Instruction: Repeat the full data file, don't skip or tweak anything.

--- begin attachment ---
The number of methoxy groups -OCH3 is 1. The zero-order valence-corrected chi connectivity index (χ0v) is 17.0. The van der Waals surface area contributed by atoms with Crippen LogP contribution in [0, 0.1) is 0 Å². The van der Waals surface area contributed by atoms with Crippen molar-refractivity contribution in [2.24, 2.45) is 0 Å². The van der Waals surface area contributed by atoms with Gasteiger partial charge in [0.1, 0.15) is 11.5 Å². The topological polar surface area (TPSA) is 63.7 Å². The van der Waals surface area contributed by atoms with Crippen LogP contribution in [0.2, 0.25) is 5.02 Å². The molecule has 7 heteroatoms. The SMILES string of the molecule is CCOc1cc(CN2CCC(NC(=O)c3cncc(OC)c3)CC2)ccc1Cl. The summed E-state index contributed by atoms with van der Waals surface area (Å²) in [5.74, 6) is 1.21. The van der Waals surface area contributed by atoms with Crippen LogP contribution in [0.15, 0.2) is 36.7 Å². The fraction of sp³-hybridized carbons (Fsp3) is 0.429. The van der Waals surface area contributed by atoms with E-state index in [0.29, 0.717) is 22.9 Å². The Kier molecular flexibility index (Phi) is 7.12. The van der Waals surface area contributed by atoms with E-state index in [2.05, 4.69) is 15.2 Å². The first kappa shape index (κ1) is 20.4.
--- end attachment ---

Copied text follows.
The number of methoxy groups -OCH3 is 1. The zero-order valence-corrected chi connectivity index (χ0v) is 17.0. The van der Waals surface area contributed by atoms with Crippen LogP contribution in [0, 0.1) is 0 Å². The van der Waals surface area contributed by atoms with Crippen molar-refractivity contribution in [2.24, 2.45) is 0 Å². The van der Waals surface area contributed by atoms with Gasteiger partial charge in [0.1, 0.15) is 11.5 Å². The topological polar surface area (TPSA) is 63.7 Å². The van der Waals surface area contributed by atoms with Crippen LogP contribution in [0.2, 0.25) is 5.02 Å². The molecule has 7 heteroatoms. The SMILES string of the molecule is CCOc1cc(CN2CCC(NC(=O)c3cncc(OC)c3)CC2)ccc1Cl. The summed E-state index contributed by atoms with van der Waals surface area (Å²) in [5.74, 6) is 1.21. The van der Waals surface area contributed by atoms with Crippen LogP contribution in [0.15, 0.2) is 36.7 Å². The fraction of sp³-hybridized carbons (Fsp3) is 0.429. The van der Waals surface area contributed by atoms with E-state index in [0.29, 0.717) is 22.9 Å². The Kier molecular flexibility index (Phi) is 7.12. The van der Waals surface area contributed by atoms with E-state index in [2.05, 4.69) is 15.2 Å². The first kappa shape index (κ1) is 20.4.